52,000 rental units in the 1990s, largely due to condo conversion, and experiences a deficit of more
than 150,000 housing units affordable to families earning $20,000 per year.41 With the
transformation of Chicago’s public housing added to the mix (more than 15,000 families are
expected to relocate when their units are demolished in the next ten years) and new welfare reforms
that restricted aid, affordable housing emerged as a major public concern.

        Tenants of the LIHTC buildings were not immune. In fact, by the mid 1990s, several large
developments began to fail. A surprising number of CDCs went out of business or sold off their
stock, such as Peoples Housing (Rogers Park), PRIDE (Austin), TNI (South Shore), Covenant
(Woodlawn), and Ahkenaten (Grand Boulevard). RESCORP, a private developer, also declined.
The Chicago Equity Fund, the Community Investment Corp., and HUD were forced to re-purchase
units. Despite these losses, there are still many CDCs thriving in Chicago, including The
Resurrection Project (Pilsen), Bickerdike (West Town), Voice of the People (Uptown), Hispanic
Housing, and the single-room-occupancy developer, Lakefront SRO. Nonetheless, advocates were
concerned about the future of the multi-family rental stock for low-income residents.

        This prompted the Chicago Housing Partnership, an association of housing professionals
involved in the LIHTC portfolio, to commission CRN to conduct an analysis of the LIHTC properties.
The findings were published as a report, Present Realities, Future Prospects: Chicago’s Low Income
Housing Tax Credit Properties.42 The goal of this study was to find out how to make the LIHTC work
in “both ensuring sustainable housing, and creating housing that expands housing choice and meets

the needs of low- and very low-income Chicago residents,” especially as many fifteen-year
affordability agreements expire in 2002.

        In a study reminiscent of the Woodstock Institute’s 1984 Housing in Crisis study, under the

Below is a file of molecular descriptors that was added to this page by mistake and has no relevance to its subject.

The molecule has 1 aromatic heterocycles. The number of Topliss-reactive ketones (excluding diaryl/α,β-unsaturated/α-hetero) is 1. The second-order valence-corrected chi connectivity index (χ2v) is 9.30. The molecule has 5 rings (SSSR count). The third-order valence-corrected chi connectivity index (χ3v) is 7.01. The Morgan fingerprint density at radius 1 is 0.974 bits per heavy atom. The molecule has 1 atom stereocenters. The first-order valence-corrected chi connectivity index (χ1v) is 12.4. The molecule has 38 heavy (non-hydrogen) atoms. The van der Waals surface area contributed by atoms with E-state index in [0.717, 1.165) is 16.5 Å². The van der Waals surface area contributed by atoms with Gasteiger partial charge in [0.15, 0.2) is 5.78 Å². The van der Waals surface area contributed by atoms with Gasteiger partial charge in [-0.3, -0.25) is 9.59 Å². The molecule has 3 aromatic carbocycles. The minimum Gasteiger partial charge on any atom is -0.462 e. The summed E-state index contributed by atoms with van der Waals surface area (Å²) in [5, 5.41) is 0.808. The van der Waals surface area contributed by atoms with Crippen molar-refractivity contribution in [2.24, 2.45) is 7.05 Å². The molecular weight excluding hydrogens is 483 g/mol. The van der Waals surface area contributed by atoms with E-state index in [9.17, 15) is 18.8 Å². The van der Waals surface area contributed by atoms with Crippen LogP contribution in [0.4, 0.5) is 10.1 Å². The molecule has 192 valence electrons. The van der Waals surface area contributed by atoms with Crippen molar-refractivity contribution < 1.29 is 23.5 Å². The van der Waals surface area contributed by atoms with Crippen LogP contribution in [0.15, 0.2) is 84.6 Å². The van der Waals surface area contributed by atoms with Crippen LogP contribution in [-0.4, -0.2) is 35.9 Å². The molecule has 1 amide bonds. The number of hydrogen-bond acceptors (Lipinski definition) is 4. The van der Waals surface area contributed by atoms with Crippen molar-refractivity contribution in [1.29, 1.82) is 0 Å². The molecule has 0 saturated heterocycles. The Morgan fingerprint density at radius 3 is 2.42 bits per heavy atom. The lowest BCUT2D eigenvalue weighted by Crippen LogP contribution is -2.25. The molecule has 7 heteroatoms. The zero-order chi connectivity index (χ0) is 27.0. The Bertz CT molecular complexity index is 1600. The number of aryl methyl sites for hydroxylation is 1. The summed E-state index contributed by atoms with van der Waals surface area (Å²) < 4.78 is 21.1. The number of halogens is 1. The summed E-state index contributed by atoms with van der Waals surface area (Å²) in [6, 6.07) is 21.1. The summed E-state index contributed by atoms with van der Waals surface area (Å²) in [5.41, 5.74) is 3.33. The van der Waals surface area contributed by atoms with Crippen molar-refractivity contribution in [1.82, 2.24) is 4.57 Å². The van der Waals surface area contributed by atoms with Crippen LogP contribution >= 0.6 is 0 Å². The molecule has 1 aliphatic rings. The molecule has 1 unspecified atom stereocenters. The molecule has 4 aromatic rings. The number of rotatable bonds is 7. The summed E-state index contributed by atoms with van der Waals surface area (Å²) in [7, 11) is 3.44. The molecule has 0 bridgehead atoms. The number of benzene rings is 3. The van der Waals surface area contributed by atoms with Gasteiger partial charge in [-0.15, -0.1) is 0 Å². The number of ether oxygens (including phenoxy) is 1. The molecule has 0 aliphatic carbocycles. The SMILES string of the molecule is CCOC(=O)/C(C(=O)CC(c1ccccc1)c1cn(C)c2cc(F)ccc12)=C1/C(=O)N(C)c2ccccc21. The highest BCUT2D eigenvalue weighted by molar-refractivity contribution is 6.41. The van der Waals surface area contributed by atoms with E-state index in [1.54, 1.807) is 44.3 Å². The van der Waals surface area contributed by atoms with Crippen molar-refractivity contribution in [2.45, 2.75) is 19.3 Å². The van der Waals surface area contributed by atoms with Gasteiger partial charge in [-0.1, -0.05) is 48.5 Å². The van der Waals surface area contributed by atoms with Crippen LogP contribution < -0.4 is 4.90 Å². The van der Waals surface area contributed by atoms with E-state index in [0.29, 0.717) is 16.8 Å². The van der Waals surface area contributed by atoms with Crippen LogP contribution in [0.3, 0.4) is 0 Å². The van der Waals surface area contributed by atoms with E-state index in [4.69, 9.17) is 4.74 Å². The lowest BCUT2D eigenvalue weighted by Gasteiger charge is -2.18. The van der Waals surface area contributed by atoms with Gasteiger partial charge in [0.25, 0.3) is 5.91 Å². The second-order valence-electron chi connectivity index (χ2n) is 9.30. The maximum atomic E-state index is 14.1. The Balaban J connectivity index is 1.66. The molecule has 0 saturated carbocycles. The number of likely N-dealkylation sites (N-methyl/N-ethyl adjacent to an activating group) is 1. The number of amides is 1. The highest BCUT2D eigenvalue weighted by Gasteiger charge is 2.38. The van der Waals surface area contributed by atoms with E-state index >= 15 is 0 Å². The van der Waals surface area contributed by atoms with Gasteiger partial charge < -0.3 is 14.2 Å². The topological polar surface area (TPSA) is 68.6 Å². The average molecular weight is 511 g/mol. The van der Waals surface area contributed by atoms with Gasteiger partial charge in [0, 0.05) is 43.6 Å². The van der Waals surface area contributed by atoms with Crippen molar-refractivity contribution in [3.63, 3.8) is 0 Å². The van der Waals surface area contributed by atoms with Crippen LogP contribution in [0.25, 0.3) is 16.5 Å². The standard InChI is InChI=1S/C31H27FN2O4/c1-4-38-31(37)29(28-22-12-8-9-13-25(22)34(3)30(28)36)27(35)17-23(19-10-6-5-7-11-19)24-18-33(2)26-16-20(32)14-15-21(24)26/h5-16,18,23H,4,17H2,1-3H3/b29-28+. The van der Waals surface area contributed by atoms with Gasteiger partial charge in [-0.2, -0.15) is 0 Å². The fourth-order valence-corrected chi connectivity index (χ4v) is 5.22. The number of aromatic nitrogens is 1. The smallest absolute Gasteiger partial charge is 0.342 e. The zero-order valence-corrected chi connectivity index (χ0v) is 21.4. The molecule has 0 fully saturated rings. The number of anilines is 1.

auspices of the HATF, CRN audited about half the total LIHTC portfolio as of 1998, or 8,700 units, to
determine the causes of the failure of many of these large multi-family rental projects. The study
found the following:

   •   The vast majority of projects are in minority or racially mixed neighborhoods where median
       incomes fall between 40% to 80% of the area median income – in other words, the projects
       do not serve the poorest populations, and are not pro-integrative.
   •   Debt service costs are particularly high in family projects, averaging 36% of effective gross
       incomes. With average debt service costs of $179 per unit, on top of average operating
       costs of $351 per unit, providing housing affordable to families at the poverty level is
   •   Utilities and property taxes follow maintenance and administrative costs as the largest
       operating expenses, and are especially onerous in “troubled” properties.
   •   More than half of the projects (56%) are operating at a deficit, with inadequate income to
       cover expenses and debt service. 81% of family housing projects had no operating reserves
       and 47% had no replacement reserves. These most troubled projects have vacancy rates
       averaging 25%.

        Since the late 1990s, advocates seeking to prevent multi-family rental housing abandonment
(or conversion) in the City of Chicago have focused on the following reforms:

   1. Create deeper government subsidies to reduce debt service costs and serve the
      lowest income populations. This includes the re-financing of thousands of project-
      based Section 8 units. One of the key findings of CRN’s study is that debt service costs,
      well above the 20% threshold, are simply too high. This led CRN to conclude that “statewide
      leadership should call for the passage of the National Affordable Housing Trust Fund to
      replace private debt and offer a source for gap financing.” In other words, there are limits to
      the ability of private financing in preserving multi-family buildings for low-income families.